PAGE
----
Earth Inc.: The Management of Life: Turning and Churning the Living into the Dead
11 November 2011
more opposed to poetry, to philosophy, ay,
to life itself, than this incessant business.
––Henry David Thoreau
In terms of doctrinal scrutiny, somewhat ontological in approach, the dominant culture–– the incessant business, and namely the extension thereof, which is referred to as globalization––and its way of life are unsustainable, as well as indefensibly violent, insane and psychopathic. The ecocide being committed is without precedent, and is causing, among other harms, immeasurable detriment to the earth’s organic processes.
In considering the noxious premise that the earth, home to all of known life, all of which is of course dependent on Her for continued existence as it is known, is nothing beyond an object or thing as it were, to be controlled, exploited, altered, destroyed, excavated of Her “resources”, and so forth, in the interest of sustaining vast human growth and expansion as exemplified by the views, decisions, and exactions of the powerfully mega-rich, permissible to a hideously grave extent by obedient subjects and an enfranchised and alienated populace, one remains skeptical that humanity is not on the brink of self-inflicted collapse. We do after all, live on a finite planet. That we have driven countless species of life to extinction is perhaps, or if continued will soon become, a foreshadowing of our own fate, if actions determining a future state bare relevance in the many great mysteries of the universe.
Arguably, many modern industries, and subsidiary industries, are inherently lethal, for each is parcel of civilization (namely the incorporation of everything, into a culture of cyclic consumption and uninterrupted waste––the turning and churning of the living into the dead), which is, ultimately, if not immediately, deadly. This is especially true of extractive industries, such as coal, oil, and uranium mining, and commercial logging and fishing industries.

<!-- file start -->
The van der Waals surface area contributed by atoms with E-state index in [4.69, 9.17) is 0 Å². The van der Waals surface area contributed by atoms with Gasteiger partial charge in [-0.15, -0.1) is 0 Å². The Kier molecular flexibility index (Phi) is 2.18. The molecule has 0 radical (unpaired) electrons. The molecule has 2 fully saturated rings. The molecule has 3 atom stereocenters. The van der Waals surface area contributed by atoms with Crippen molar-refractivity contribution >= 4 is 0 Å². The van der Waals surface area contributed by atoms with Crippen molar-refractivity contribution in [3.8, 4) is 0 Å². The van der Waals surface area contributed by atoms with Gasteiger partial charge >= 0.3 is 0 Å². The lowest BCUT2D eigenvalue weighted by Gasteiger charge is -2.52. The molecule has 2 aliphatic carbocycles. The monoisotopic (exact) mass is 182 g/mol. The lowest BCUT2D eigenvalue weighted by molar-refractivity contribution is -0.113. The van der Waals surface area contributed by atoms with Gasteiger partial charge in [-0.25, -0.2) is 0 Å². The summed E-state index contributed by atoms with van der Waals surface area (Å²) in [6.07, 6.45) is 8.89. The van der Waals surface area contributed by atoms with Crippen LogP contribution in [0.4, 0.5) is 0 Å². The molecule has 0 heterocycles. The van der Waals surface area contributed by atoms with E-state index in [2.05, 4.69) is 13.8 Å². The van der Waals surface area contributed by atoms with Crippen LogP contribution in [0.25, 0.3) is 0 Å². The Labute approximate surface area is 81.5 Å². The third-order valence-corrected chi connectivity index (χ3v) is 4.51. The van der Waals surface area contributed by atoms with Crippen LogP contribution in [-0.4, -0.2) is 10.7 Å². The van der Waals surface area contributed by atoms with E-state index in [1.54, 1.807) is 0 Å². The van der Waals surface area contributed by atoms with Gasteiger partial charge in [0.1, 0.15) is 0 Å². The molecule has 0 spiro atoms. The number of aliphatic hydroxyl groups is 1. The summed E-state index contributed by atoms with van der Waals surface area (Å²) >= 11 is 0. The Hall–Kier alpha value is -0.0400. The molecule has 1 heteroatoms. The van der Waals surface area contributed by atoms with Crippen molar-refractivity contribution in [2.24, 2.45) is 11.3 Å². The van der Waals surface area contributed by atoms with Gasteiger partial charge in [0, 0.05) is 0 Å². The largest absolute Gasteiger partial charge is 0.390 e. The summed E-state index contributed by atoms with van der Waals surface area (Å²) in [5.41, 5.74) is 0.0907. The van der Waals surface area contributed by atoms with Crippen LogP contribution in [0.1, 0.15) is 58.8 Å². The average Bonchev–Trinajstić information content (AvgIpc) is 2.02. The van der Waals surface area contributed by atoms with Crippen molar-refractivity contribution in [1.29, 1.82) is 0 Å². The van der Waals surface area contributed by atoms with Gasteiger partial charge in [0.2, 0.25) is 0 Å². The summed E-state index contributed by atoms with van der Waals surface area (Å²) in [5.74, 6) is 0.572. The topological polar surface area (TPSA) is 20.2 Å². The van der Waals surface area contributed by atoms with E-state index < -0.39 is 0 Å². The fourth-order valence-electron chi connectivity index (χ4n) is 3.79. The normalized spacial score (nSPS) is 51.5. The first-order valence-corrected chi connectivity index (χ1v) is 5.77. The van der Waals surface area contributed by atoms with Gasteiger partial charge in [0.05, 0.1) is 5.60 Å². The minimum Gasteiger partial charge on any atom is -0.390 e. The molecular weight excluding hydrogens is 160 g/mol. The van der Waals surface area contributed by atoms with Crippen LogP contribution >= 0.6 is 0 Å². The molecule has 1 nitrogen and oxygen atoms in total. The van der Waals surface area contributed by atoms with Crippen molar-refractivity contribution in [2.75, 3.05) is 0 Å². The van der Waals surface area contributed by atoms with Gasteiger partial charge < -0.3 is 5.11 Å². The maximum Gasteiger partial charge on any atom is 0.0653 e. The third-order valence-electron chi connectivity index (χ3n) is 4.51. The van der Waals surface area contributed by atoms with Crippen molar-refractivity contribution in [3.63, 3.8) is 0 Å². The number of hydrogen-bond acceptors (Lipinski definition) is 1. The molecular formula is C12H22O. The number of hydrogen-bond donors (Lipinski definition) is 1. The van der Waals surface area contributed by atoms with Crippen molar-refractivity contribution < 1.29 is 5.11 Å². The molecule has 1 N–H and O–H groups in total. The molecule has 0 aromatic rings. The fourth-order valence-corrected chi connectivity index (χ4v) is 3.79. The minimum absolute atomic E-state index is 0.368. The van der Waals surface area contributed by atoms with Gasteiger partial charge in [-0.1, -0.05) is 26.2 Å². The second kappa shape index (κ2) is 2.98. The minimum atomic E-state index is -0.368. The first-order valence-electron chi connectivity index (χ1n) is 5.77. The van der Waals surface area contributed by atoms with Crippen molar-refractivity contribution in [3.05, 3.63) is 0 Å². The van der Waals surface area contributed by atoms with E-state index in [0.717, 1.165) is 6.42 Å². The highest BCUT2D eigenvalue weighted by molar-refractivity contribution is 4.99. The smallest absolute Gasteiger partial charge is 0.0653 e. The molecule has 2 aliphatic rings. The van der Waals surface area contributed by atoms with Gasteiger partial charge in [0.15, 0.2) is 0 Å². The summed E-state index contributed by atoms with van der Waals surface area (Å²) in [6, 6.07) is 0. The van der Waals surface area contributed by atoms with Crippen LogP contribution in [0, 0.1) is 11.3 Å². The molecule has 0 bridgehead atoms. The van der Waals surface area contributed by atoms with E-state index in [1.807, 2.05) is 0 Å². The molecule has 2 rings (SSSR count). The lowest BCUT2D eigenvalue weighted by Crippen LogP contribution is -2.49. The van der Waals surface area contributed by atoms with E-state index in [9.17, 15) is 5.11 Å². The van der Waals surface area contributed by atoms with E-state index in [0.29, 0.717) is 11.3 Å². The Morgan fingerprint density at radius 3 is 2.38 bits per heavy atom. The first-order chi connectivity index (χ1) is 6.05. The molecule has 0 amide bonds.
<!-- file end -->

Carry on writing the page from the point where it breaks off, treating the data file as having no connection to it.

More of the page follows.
Industrial fishing for instance, has diminished the large marine life of the oceans, such as tuna, swordfish, marlin, cod, halibut, skates, and flounder, eradicating them by as much as 90% just in the past half century. Reminiscent of other industries, the effects of commercial fishing are not constrained to the devastated marine life and ecology. Local fishers and their coastal communities, the world over, have been decimated and fishers and auxiliary workers have lost their lives while performing the toil of that employment. Granted, the latter is a risk associated with the hazards of the occupation, one that is accepted and apparently acceptable. Though arguably, the risk inferred, has grown proportionally to, among other aspects, the advancement of technology, the rate, and the amount, of species extracted, and the regions of deep water which have become accessible for exploitation. A question might then become, not whether there is a chance, however slight, that commercial fishing will be fatal to the worker, but why anyone would continue to risk their life to exploit and destroy the world. The question is of course rhetorical, a mere exercise––it is certainly not intended to be irksome to the worker, especially considering particular social conditions, and that there is a compulsory need to have to pay to exist on the planet. Perhaps thinking it a bit eccentric, that there is compulsion to pay to exist on the planet is a bit self-righteous in thought and not sophisticated; though one is indeed compelled to think it a bit eccentric, if not absolutely outlandish. At any rate, the impacts of industrial fishing range in severity, in recognizable and subtle ways. This is essentially true of any industry.
Industry that produces hazardous waste, such as electronics, the electronics industry generally, healthcare, pharmaceuticals, cosmetics, agriculture, the war and prison industries, airlines, retail, food and so on. All across the board, many industries and subsidiary industries, are, to varying quantifiable and unquantifiable measures, lethal and harmful to humans, all nonhumans, the earth, land, air, and water. Every industry is networked into a highly concentrated system of control and methodical demolition, namely modern civilization, which is the d